So the nice solder with the big machine gun takes our passports and tells us to wait, writing down our details in the process. He says he’s got to make a few calls and clear it with his superiors. We feel a bit tense, I mean these guys are laughing and joking while armed to the teeth around us but its cool man…. eventually after about 45 minutes the soldier gets back to us, his guys called the US Embassy and they asked them not to let us in… now that sounds a bit strange… they asked the Georgians not to let us pass… we are pretty sceptical they even phoned at all and we try and plead with the guy but he’s having none of us. Dejected we start to walk back down the road, missing the line up of taxi drivers waiting like vultures for anyone who’s crossed the border.

We decide to not quite give up yet and walk the 2km back down the road to the Russian peacekeepers. The first thing you notice is these guys clearly have the best equipment in the region, there’s at least 2 tanks under wraps there and the entire base is cammoed up and you’d have a tough time seeing it from Google Earth alright. Their uniforms are also the newest, best ironed I’ve encountered before… far better than your average Russian grunt im told… do the "public" soldiers on the front lines get a better set of threads? More than likely.

Again we encounter quite the sceptical reception from them but they are nice, if not a bit short with us. "is there another way through?", "can you give us some advice?" are all met with a short and professional response. We ask if we can take photos but the guy says we have to be beyond the limits of those signs… well not before I snapped a few out of my jacket. Those trips to the motor show sure paid off Detes! We went down to the signs and I could line up a few good shots of the Russian base and even a quick video blog.

So again we walk off back to the town and after being sick of walking we hail a ride with a local, 5 of us squeezed into the back of his small Opel car. For some reason he thinks we are a sporting team, maybe because of Emmett’s Nike jacket but still, it does sound more plausible than us wanting to have a beer over in South Ossetia. Back in the town we are dropped at the main (read: only) corner and we are the object of attention of everyone there. Don’t make eye contact and don’t speak English loudly, we are going to be like 5 little fonzies and you know what fonzy is like? He’s cool, that’s what he is. We ask around a few locals again and we are told we are insane, we are mad that it is "like Iraq" in there and as soon as we cross over the border we will be kidnapped and murdered. hmmm good times. Still they WOULD say that wouldn’t they? The South Ossetians are their sworn enemies now, they probably think the eat small children too. Speaking of eating its about 6pm by now and we are hungry so we find a small shop with a table of the front with plenty of mummas hanging around who agree to provide us with a meal… and mmmm good Georgian food it was. Some goulash type stuff with potato and salad and some funky salty cheese all washed down by a good Georgian beer. By this stage though I was starting to feel a bit sick, it has been coming on in the last week and combined with my excess alcohol intake from Irena’s party the night before and the fatigue of the days events, I was feeling it… still I was determined to push on. It takes more than a tummy ache to keep me from DFAT 5 outta 5.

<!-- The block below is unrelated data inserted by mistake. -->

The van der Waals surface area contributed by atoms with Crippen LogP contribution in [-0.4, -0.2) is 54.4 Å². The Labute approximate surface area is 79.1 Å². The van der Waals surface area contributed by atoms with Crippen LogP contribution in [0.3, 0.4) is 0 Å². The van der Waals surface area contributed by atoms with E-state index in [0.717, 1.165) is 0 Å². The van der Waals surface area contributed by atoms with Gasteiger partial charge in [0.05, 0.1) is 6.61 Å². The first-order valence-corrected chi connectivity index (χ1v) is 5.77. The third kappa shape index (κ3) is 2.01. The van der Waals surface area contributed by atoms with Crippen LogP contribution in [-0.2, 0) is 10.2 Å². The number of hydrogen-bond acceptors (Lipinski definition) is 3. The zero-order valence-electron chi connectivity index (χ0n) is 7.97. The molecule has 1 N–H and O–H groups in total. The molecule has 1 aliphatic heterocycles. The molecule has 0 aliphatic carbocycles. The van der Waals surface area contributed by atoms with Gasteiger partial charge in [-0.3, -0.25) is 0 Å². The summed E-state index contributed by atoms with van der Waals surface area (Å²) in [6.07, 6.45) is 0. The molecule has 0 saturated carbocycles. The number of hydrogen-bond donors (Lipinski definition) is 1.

Sitting around eating food we are throwing around ideas on how to proceed and we realise… we haven’t contacted the embassy ourself! We were still fairly sceptical old mate had called at all and we wanted the good word so we could use it to bargain with him. A few smses and a phone call to the US government yielded the number for the US embassy in Tbilisi and a lovely young lady by the name of Lindsay answered… and GUESS WHAT? Someone HAD called earlier in the day asking if they should let in a random group of Americans… well Ill be! However the truth comes out, she never asked them to keep us out, that part was some creative interpretation on behalf of the Georgians. ALRIGHT! Armed with this knew knowledge we were going to try a second border point and the mummas called us a taxi….

However entering the taxi the drive seems rather scared and confused as to why we want to go to the other check point and in fact he wont take us there at all.. hmmmm so wanting to make the most of it we ask him to take us back via the Russians and we will go talk to our old Georgian mate with our new knowledge of US diplomatic functions.